He laments that in the past, his party has tended to pick people who are either “retirees or very well-off financially” to challenge the older: white Republicans that hold Prince William’s General Assembly seats. But Boddye says he’s still working to pay off student loans he accrued while getting his degree from Georgetown, while Ayala says she’s not all that far removed from the days she relied on Medicaid because she couldn’t get private health insurance.
Accordingly, Ayala believes both she and Boddye are engaging people around these issues in a way that their Democratic predecessors couldn’t.
“I’m not part of the 1 percent; I’m not even part of the 15 percent,” Ayala said.
Similarly, Elizabeth Guzman, a Latina running against Sara Townsend for the Democratic nomination in the 31st District, believes her experience as a recent immigrant working three jobs to raise a family gave her a firsthand look at the value of expanding access to early childcare in schools.
“Moving to this area, you might need two jobs to actually afford a mortgage, and now you need help raising your family,” Guzman said. “I saw for myself the difference having childcare can make.”
Yet Laquan Austion, a black Republican running in the 2nd District, believes that candidates of color need not only change the conversation around traditionally liberal issues like expanded childcare or criminal justice reform.
Austion spent the first few years of his life homeless while growing up in Newark, New Jersey, an experience that convinced him that social welfare programs are full of “perverse incentives that keep people in poverty.” Despite his challenging upbringing, he’s since built a career as a staffer with the ride-sharing company Lyft, which only strengthened his belief in the importance of shrinking government to spur entrepreneurship.
“It’s important for people to have access to the opportunity to pursue the American dream,” Austion said. “And that means keeping more money in your pocket, not giving it to bureaucrats in Richmond. It’s about giving people the opportunity to start businesses and do things they’re passionate about.”
Women at the table?
But the five women running say Republican majorities at both the state and federal level have consistently failed them, making it crucial for them to earn more female representation as well.
Many were particularly frustrated with GOP efforts in Richmond to mandate that any woman hoping to have an abortion must first undergo an invasive transvaginal ultrasound — that policy was ultimately pared back, but candidates like Foy say they haven’t forgotten it.
“After that, we thought things would get better, but then you have a bill designating the anniversary of Roe v. Wade as a day of mourning,” Foy said, referring to a House resolution from this year’s legislative session encouraging people to lower flags to half-staff on the anniversary of the Supreme Court case. “We have to have more women at the table so efforts like these aren’t a second thought.”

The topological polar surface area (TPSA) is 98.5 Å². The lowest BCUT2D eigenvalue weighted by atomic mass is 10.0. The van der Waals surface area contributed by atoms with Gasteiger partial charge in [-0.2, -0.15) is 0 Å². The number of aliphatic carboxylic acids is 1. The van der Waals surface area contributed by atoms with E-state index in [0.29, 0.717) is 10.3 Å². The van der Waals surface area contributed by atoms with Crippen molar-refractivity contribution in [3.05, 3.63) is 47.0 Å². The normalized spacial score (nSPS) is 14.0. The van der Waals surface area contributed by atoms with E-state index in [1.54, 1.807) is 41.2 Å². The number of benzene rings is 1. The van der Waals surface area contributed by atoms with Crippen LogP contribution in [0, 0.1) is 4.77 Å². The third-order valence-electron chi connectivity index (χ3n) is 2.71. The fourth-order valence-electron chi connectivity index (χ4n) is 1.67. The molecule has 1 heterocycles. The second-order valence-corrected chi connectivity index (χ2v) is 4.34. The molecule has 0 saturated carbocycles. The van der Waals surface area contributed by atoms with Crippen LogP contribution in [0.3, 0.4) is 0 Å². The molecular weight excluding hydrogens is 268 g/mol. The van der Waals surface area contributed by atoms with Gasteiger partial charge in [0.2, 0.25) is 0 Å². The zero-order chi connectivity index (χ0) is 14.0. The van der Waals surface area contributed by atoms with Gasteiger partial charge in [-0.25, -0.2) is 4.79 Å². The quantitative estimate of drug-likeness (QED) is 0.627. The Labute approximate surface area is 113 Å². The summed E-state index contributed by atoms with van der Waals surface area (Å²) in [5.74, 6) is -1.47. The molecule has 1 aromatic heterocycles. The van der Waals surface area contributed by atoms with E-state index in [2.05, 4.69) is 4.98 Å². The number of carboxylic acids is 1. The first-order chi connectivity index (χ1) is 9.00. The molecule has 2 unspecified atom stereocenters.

Yet there are still just 17 women in the 100-member legislature, a fact that the group “Emerge Virginia” is looking to change. Julie Copeland, the organization’s executive director, says they’re part of a national movement to spur more Democratic women to run for office, and they offer regular classes to train prospective female candidates.
“We see nationally, and at the state level, that it is hard to have a conversation about women’s health, or even childcare, when it’s all old, white men at the table,” Copeland said. “And Prince William is a place where we wanted to recruit as much as possible, because it is becoming a bellwether county, politically.”
Indeed, all five women running in the Prince William area participated in the “Emerge” program, including 13th District Democrat Danica Roem, who’s hoping to become the first transgender person in the General Assembly. Copeland celebrates that the 31st District Democratic primary even includes two women in Guzman and Townsend, something that she feels is all too rare when women are “often told ‘Just wait a few more years,’ or ‘This isn’t the right race for you.’”
But that race does underscore the point that not all of these candidates will advance past the June 13 primaries, and it’s no certainty they’ll make it to Richmond this fall. Yet, regardless of the results in 2017, Bailey expects that the county will only produce more diverse candidates as the years wear on.
“This is going to continue, because the demographics of this county are going to continue to evolve,” Bailey said.